Trident: what you need to know

As a weapons system designed for the Cold War, the case for Trident is non-existent in 2020.

Nuclear weapons are wrong – strategically, morally and financially. Yet, despite long-standing SNP opposition, Westminster has written a blank cheque to base another generation of nuclear weapons in Scotland’s waters.

Here’s what you need to know about Trident renewal.

1) Scotland opposes Trident renewal.

Nuclear weapons have been based in the Clyde for over half a century. This is despite the opposition of the people of Scotland, civil society, the STUC, Scotland’s churches, the Scottish Parliament and most of Scotland’s MPs.

In 2016, 58 of Scotland’s 59 MPs voted against the decision to renew the Trident nuclear weapons system.

A poll from Survation found that, excluding people who don’t know, 56% of people in Scotland oppose the renewal of Trident – and according to YouGov, the majority of Scots think the Scottish Government, rather than the UK government, should have the final say over Trident.

2) Trident is financially unjustifiable.

The Tory Chairman of the Commons Foreign Affairs Committee, Crispin Blunt, has calculated the total cost of the next generation of Trident at £179 billion over its lifetime. CND have estimated that the cost may even be as high as £205 billion.

In times of imposed austerity, this money could be far more effectively used on improving healthcare, education and building a better future for our children, as well as investing in conventional armed forces.

3) At the same time, the UK Government has cut defence jobs in Scotland – year after year.

The Ministry of Defence’s own jobs figures show that while the Tories have been preparing billions of pounds for Trident renewal, defence personnel in Scotland has been cut by 3,300 – that’s an 18.7% reduction.

And, if we go back further to 2000, 10,170 jobs have been cut in Scotland, with an overall reduction of 41%, compared to 28% across the UK.

4) Trident doesn’t address modern threats.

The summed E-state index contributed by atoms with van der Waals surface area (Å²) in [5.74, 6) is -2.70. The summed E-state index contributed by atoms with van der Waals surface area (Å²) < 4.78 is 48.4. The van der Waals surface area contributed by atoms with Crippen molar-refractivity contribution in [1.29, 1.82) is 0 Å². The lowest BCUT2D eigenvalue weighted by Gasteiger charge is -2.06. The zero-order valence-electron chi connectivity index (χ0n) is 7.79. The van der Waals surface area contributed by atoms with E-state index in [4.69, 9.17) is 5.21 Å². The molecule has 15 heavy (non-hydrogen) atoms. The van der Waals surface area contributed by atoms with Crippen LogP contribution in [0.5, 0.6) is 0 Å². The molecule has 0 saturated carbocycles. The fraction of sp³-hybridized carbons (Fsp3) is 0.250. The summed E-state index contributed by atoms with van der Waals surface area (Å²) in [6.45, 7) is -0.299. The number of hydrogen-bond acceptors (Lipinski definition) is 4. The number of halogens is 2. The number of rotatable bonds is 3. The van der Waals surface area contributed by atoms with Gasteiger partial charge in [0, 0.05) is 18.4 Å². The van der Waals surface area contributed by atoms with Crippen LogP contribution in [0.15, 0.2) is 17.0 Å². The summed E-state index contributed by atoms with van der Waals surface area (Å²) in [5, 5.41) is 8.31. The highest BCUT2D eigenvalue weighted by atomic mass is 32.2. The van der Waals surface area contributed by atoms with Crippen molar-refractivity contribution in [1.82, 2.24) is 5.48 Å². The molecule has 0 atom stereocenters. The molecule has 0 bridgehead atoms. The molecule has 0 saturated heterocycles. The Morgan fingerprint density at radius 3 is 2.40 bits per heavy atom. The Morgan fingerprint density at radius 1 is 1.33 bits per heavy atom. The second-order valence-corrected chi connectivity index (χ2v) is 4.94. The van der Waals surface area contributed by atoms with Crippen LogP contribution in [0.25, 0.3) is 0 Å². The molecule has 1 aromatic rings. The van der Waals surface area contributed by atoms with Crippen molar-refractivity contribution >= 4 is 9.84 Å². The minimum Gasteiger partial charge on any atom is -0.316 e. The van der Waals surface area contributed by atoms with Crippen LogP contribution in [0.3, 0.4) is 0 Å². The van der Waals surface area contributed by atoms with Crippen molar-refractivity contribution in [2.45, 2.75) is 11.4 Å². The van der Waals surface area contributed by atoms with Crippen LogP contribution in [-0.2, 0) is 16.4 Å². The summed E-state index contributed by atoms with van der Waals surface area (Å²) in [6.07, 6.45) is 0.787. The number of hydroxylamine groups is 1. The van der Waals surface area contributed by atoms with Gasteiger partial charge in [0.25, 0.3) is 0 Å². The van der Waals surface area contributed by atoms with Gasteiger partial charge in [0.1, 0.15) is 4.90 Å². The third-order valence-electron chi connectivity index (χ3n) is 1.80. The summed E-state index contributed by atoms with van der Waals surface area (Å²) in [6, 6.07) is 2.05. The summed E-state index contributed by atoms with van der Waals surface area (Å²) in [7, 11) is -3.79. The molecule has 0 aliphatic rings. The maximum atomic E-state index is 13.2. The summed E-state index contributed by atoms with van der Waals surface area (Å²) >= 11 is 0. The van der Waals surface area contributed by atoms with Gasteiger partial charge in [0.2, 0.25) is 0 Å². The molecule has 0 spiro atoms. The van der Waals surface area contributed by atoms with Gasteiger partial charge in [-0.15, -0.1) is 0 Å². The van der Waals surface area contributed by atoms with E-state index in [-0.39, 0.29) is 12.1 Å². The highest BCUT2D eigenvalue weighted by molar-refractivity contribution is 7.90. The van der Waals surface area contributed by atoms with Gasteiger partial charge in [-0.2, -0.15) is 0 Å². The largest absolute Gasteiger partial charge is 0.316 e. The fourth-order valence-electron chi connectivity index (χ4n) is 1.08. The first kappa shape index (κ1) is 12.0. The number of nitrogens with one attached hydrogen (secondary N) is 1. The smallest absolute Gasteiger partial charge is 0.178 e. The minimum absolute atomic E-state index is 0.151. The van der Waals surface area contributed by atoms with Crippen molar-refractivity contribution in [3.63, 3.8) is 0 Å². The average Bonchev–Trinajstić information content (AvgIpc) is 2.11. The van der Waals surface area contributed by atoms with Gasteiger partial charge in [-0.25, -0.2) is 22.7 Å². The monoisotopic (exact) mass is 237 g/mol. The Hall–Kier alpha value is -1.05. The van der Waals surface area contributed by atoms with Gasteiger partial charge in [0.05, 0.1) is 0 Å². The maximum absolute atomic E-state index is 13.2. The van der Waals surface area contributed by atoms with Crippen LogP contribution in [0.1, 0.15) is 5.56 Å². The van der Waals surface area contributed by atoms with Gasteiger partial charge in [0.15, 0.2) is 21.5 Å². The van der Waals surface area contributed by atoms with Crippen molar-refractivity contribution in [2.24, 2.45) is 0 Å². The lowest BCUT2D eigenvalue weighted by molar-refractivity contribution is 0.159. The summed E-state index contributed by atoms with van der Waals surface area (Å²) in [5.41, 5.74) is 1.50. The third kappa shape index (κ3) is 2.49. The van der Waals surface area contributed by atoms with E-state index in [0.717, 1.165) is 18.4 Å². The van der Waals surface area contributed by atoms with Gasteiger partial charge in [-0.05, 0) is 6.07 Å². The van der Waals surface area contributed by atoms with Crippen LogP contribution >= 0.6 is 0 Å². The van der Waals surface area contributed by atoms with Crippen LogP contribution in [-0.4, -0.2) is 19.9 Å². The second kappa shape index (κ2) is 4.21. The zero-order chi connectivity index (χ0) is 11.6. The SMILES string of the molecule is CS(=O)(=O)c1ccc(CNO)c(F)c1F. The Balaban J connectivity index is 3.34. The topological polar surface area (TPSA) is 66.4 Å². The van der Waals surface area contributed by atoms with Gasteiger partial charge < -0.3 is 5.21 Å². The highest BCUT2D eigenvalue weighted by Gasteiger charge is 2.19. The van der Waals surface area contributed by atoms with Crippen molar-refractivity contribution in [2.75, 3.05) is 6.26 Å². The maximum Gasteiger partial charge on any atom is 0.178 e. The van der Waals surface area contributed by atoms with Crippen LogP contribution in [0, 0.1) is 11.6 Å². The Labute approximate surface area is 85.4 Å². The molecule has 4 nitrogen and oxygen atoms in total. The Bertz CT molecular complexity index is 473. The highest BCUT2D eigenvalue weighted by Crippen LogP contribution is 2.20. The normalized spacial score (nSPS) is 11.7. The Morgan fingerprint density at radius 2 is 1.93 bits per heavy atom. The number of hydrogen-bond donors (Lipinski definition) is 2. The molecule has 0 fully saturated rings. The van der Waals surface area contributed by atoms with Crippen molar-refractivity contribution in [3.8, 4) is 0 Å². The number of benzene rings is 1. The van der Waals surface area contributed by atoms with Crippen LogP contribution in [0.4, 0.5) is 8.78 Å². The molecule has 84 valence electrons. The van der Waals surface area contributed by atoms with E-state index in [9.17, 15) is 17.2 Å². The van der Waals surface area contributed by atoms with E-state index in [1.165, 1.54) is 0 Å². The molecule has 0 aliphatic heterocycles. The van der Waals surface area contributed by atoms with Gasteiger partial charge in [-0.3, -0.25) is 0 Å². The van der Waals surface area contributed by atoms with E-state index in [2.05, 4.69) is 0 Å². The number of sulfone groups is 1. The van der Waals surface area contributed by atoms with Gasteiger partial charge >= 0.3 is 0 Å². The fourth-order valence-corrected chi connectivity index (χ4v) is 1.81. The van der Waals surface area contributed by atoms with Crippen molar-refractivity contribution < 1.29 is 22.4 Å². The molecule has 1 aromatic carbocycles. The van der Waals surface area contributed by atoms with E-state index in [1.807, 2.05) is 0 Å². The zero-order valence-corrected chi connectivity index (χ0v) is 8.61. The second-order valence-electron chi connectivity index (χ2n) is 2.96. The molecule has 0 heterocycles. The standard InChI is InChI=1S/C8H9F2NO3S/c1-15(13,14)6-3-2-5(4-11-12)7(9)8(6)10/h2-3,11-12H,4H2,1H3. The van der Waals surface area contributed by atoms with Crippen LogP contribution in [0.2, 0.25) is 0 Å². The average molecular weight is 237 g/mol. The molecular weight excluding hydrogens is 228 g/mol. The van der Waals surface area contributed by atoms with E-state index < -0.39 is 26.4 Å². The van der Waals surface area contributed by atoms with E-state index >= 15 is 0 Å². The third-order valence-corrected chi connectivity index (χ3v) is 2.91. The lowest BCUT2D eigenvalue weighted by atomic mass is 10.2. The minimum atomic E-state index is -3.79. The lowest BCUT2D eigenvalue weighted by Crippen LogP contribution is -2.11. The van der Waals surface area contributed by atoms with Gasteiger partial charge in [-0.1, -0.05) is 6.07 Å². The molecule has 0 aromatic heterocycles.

The biggest threats we face won’t be deterred by new nuclear weapons. Security threats like terrorism, cyber-attacks and the climate emergency are not, and can never be, addressed by Trident.

The gaps that need to be addressed are in areas such as maritime patrol, in ships and aircraft to patrol our waters, as well as conventional defence personnel and equipment. These gaps have emerged as a result of under-investment and cuts by successive UK governments.

5) Possession of nuclear weapons is the exception, not the rule.

It is the norm in today’s world to be nuclear-free. Of all the countries in the world, just nine possessed nuclear weapons at the start of 2020.

UN member states have voted overwhelmingly to begin negotiations on a treaty to ban nuclear weapons. In a vote in the UN Disarmament and International Security Committee, 123 nations voted in favour – with just 38 opposing and 16 abstaining.

6) With independence, we can get rid of Trident in Scotland

Independence will give us the power to remove nuclear weapons from Scotland, and being free to make different decisions than Westminster can save hundreds of millions of pounds – money that can deliver direct benefits for the people of Scotland.

We want to see a world free from nuclear weapons, and an independent Scotland will be a principled advocate on the global stage.